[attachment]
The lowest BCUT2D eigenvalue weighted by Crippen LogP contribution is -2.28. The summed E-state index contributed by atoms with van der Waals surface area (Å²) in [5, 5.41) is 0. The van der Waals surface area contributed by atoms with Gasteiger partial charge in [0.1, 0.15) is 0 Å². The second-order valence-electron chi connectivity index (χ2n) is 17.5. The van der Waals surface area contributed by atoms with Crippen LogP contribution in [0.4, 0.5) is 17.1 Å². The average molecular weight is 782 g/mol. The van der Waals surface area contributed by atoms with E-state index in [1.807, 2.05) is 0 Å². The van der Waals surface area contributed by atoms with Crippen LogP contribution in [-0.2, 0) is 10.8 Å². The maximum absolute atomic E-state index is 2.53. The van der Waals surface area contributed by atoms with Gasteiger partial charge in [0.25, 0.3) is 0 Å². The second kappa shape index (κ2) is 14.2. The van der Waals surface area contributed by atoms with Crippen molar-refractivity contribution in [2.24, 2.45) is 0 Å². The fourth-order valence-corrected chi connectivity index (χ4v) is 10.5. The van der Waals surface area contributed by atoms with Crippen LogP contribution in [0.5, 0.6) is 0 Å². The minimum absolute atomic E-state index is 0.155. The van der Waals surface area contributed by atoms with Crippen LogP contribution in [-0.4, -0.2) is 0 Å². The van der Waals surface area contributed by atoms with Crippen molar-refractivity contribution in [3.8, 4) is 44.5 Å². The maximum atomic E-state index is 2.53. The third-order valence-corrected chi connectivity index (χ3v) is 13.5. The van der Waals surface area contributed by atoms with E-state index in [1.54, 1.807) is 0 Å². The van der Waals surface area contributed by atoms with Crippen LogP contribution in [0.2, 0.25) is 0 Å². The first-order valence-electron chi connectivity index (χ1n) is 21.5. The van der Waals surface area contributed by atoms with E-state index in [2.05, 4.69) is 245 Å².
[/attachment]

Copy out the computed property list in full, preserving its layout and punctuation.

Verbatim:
The lowest BCUT2D eigenvalue weighted by Crippen LogP contribution is -2.28. The summed E-state index contributed by atoms with van der Waals surface area (Å²) in [5, 5.41) is 0. The van der Waals surface area contributed by atoms with Gasteiger partial charge in [0.1, 0.15) is 0 Å². The second-order valence-electron chi connectivity index (χ2n) is 17.5. The van der Waals surface area contributed by atoms with Crippen LogP contribution in [0.4, 0.5) is 17.1 Å². The average molecular weight is 782 g/mol. The van der Waals surface area contributed by atoms with E-state index in [1.807, 2.05) is 0 Å². The van der Waals surface area contributed by atoms with Crippen LogP contribution in [-0.2, 0) is 10.8 Å². The maximum absolute atomic E-state index is 2.53. The van der Waals surface area contributed by atoms with Gasteiger partial charge in [0.25, 0.3) is 0 Å². The second kappa shape index (κ2) is 14.2. The van der Waals surface area contributed by atoms with Crippen molar-refractivity contribution in [2.24, 2.45) is 0 Å². The fourth-order valence-corrected chi connectivity index (χ4v) is 10.5. The van der Waals surface area contributed by atoms with Crippen LogP contribution in [0.5, 0.6) is 0 Å². The minimum absolute atomic E-state index is 0.155. The van der Waals surface area contributed by atoms with Crippen LogP contribution in [-0.4, -0.2) is 0 Å². The van der Waals surface area contributed by atoms with Crippen molar-refractivity contribution in [3.8, 4) is 44.5 Å². The maximum atomic E-state index is 2.53. The third-order valence-corrected chi connectivity index (χ3v) is 13.5. The van der Waals surface area contributed by atoms with E-state index in [1.54, 1.807) is 0 Å². The van der Waals surface area contributed by atoms with Crippen LogP contribution in [0.2, 0.25) is 0 Å². The first-order valence-electron chi connectivity index (χ1n) is 21.5. The van der Waals surface area contributed by atoms with E-state index in [2.05, 4.69) is 245 Å².